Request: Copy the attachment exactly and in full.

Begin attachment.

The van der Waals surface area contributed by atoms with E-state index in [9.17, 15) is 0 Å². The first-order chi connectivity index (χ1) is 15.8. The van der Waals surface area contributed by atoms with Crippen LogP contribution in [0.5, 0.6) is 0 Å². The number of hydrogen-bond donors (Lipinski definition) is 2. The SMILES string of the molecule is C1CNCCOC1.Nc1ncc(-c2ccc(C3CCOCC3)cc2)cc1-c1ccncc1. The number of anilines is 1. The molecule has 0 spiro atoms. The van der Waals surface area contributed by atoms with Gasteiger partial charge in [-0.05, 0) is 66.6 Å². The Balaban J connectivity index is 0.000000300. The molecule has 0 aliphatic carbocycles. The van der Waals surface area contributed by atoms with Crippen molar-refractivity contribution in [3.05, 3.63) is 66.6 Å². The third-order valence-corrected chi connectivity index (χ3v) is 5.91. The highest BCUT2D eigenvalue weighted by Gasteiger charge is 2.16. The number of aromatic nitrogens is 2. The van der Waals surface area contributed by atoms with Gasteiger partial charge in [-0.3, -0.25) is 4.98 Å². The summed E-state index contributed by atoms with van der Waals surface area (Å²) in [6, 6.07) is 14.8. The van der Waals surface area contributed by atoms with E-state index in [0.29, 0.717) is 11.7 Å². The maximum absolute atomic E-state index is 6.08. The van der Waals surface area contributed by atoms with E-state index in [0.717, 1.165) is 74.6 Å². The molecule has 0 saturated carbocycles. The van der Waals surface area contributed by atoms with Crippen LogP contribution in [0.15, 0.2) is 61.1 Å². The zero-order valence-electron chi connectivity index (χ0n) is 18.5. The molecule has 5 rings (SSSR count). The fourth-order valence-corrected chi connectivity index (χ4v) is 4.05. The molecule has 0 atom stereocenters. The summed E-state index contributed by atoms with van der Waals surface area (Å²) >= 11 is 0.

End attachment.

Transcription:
The van der Waals surface area contributed by atoms with E-state index in [9.17, 15) is 0 Å². The first-order chi connectivity index (χ1) is 15.8. The van der Waals surface area contributed by atoms with Crippen LogP contribution in [0.5, 0.6) is 0 Å². The number of hydrogen-bond donors (Lipinski definition) is 2. The SMILES string of the molecule is C1CNCCOC1.Nc1ncc(-c2ccc(C3CCOCC3)cc2)cc1-c1ccncc1. The number of anilines is 1. The molecule has 0 spiro atoms. The van der Waals surface area contributed by atoms with Gasteiger partial charge in [-0.05, 0) is 66.6 Å². The Balaban J connectivity index is 0.000000300. The molecule has 0 aliphatic carbocycles. The van der Waals surface area contributed by atoms with Crippen molar-refractivity contribution in [3.05, 3.63) is 66.6 Å². The third-order valence-corrected chi connectivity index (χ3v) is 5.91. The highest BCUT2D eigenvalue weighted by Gasteiger charge is 2.16. The number of aromatic nitrogens is 2. The van der Waals surface area contributed by atoms with Gasteiger partial charge in [-0.3, -0.25) is 4.98 Å². The summed E-state index contributed by atoms with van der Waals surface area (Å²) in [6, 6.07) is 14.8. The van der Waals surface area contributed by atoms with E-state index in [0.29, 0.717) is 11.7 Å². The maximum absolute atomic E-state index is 6.08. The van der Waals surface area contributed by atoms with E-state index in [0.717, 1.165) is 74.6 Å². The molecule has 0 saturated carbocycles. The van der Waals surface area contributed by atoms with Crippen LogP contribution in [0.15, 0.2) is 61.1 Å². The zero-order valence-electron chi connectivity index (χ0n) is 18.5. The molecule has 5 rings (SSSR count). The fourth-order valence-corrected chi connectivity index (χ4v) is 4.05. The molecule has 0 atom stereocenters. The summed E-state index contributed by atoms with van der Waals surface area (Å²) >= 11 is 0.